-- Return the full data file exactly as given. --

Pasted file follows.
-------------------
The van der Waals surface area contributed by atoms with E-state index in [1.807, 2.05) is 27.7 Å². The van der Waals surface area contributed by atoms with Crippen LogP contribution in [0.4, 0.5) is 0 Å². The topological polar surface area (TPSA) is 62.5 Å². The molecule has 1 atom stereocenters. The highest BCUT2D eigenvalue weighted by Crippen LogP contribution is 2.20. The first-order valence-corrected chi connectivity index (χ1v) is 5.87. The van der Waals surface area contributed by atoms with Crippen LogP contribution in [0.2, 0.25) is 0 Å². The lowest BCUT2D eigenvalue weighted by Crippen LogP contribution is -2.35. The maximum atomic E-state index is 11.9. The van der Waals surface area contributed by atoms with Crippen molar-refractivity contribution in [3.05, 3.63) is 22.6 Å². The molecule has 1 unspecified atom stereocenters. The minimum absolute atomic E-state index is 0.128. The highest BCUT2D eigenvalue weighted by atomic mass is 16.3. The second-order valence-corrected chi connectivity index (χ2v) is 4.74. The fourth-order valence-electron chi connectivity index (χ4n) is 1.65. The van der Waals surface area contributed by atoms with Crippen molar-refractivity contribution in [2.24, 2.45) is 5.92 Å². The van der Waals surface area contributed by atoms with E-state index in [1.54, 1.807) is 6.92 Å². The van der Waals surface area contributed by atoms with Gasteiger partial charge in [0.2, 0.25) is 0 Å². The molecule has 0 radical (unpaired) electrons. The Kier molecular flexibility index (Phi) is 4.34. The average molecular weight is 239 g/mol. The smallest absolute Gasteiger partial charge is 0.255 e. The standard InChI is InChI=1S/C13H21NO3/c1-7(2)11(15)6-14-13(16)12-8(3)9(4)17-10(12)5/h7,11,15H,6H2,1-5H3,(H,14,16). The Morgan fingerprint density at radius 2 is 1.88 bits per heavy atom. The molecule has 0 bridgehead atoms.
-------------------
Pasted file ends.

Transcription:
The van der Waals surface area contributed by atoms with E-state index in [1.807, 2.05) is 27.7 Å². The van der Waals surface area contributed by atoms with Crippen LogP contribution in [0.4, 0.5) is 0 Å². The topological polar surface area (TPSA) is 62.5 Å². The molecule has 1 atom stereocenters. The highest BCUT2D eigenvalue weighted by Crippen LogP contribution is 2.20. The first-order valence-corrected chi connectivity index (χ1v) is 5.87. The van der Waals surface area contributed by atoms with Crippen LogP contribution in [0.2, 0.25) is 0 Å². The lowest BCUT2D eigenvalue weighted by Crippen LogP contribution is -2.35. The maximum atomic E-state index is 11.9. The van der Waals surface area contributed by atoms with Crippen molar-refractivity contribution in [3.05, 3.63) is 22.6 Å². The molecule has 1 unspecified atom stereocenters. The minimum absolute atomic E-state index is 0.128. The highest BCUT2D eigenvalue weighted by atomic mass is 16.3. The second-order valence-corrected chi connectivity index (χ2v) is 4.74. The fourth-order valence-electron chi connectivity index (χ4n) is 1.65. The van der Waals surface area contributed by atoms with Crippen molar-refractivity contribution in [2.24, 2.45) is 5.92 Å². The van der Waals surface area contributed by atoms with E-state index in [1.54, 1.807) is 6.92 Å². The van der Waals surface area contributed by atoms with Gasteiger partial charge in [0.2, 0.25) is 0 Å². The molecule has 0 radical (unpaired) electrons. The Kier molecular flexibility index (Phi) is 4.34. The average molecular weight is 239 g/mol. The smallest absolute Gasteiger partial charge is 0.255 e. The standard InChI is InChI=1S/C13H21NO3/c1-7(2)11(15)6-14-13(16)12-8(3)9(4)17-10(12)5/h7,11,15H,6H2,1-5H3,(H,14,16). The Morgan fingerprint density at radius 2 is 1.88 bits per heavy atom. The molecule has 0 bridgehead atoms.